This impacts pricing. Many IAM solutions charge on the order of dollars/user/month. For CIAM, because of the numbers, you should pay orders of magnitudes less per active user.
There’s also the fact that customers will not interact with your organization or application every day. In contrast, employees will, at least on their non-vacation days. Due to marketing campaigns, seasonal trends or even the day of the month, with a CIAM there are spikes in usage that you’ll want to prepare for.
The increased number of users and irregular activity means:
- You have to plan for scale and higher per-user resource efficiency.
- On the other hand, plan for some segments users to be inactive in any given month.
- You’ll want to enable self-service common account actions, such as registration, enabling security measures and password resets. Otherwise your customer service load will explode.
The complexity of modeled permissions tends to be lower with CIAM. While there may still be different roles for users that will affect your application, what you won’t have is complex cross cutting permission hierarchies like IAM systems.
For workforce solutions, other entities play a role in permissions, such as the team, the department, the organization, or the division. The relationship between the user, the resource and these entities all influence access to specific applications or functionality. This complexity is, of course, on top of the attributes of the user.
With CIAM, most systems won’t have this hierarchical thicket of permissions. You also might have fewer applications to which you must control access.
Summing up CIAM
All of the above requirements illustrate that a CIAM system isn’t necessarily simpler than the typical workforce IAM solution, but does have different constraints.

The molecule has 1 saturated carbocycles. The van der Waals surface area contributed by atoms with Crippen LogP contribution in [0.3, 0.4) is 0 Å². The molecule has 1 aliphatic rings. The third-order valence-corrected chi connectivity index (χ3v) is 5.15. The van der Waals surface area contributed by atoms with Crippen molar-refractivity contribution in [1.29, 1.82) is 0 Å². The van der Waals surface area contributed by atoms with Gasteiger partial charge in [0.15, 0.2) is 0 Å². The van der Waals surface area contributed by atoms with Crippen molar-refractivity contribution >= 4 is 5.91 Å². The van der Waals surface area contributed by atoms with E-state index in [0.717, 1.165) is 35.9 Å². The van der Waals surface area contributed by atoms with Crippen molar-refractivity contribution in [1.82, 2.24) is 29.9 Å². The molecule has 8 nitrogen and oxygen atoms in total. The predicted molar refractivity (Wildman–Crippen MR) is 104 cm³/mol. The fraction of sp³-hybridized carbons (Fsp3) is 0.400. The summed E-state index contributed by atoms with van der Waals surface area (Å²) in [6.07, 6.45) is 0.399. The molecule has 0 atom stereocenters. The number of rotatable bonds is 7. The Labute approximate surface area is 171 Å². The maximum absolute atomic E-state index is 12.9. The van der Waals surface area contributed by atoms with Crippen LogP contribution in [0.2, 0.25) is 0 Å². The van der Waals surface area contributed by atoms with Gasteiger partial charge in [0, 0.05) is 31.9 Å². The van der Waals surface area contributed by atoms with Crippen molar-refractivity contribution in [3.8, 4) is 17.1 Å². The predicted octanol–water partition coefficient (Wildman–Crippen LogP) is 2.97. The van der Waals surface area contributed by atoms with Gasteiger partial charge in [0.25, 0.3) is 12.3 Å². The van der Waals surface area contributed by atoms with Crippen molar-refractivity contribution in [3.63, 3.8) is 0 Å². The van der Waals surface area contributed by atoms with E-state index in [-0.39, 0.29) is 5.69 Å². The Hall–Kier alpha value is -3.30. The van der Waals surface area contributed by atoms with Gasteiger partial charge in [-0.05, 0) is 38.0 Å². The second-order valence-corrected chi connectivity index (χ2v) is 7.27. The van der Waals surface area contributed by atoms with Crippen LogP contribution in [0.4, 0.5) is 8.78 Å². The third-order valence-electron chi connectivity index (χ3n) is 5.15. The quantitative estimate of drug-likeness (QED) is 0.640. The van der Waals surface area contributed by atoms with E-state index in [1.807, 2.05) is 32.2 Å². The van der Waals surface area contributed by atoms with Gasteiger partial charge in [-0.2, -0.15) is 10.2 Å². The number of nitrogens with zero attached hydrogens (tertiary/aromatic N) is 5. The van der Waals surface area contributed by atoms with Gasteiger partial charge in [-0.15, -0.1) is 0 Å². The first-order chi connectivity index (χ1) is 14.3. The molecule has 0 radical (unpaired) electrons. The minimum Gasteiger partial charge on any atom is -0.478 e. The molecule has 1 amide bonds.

With CIAM you must support more users with unique access patterns. On the other hand, the access control requirements will be simpler to model and understand.
Customers won’t put up with user interfaces, security requirements or system performance that organizations can inflict on employees or partners.
What about CRM?
A CIAM system is different from a Customer Relationship Management (CRM) tool, such as Salesforce or Hubspot.
The purpose of CRM is to record the interactions with a customer and the audience is internal. While you might have different channels and other data structures in a CRM, it’s not a multi-purpose login experience for your customers.
On the other hand, the purpose of CIAM is to allow the user to manage and control their identity, from credentials to profile data to MFA, with as much self-service as possible to empower the customer. Additionally, CIAM is focused on access control for different applications.
CIAM and IAM solutions share attributes. They both help developers and businesses control user access to applications. But there are significant differences as well.
IAM solutions solve the problem of supporting and enabling a company’s workforce to access applications they need to do their job.
CIAM systems, on the other hand, are built for scale and customer experience.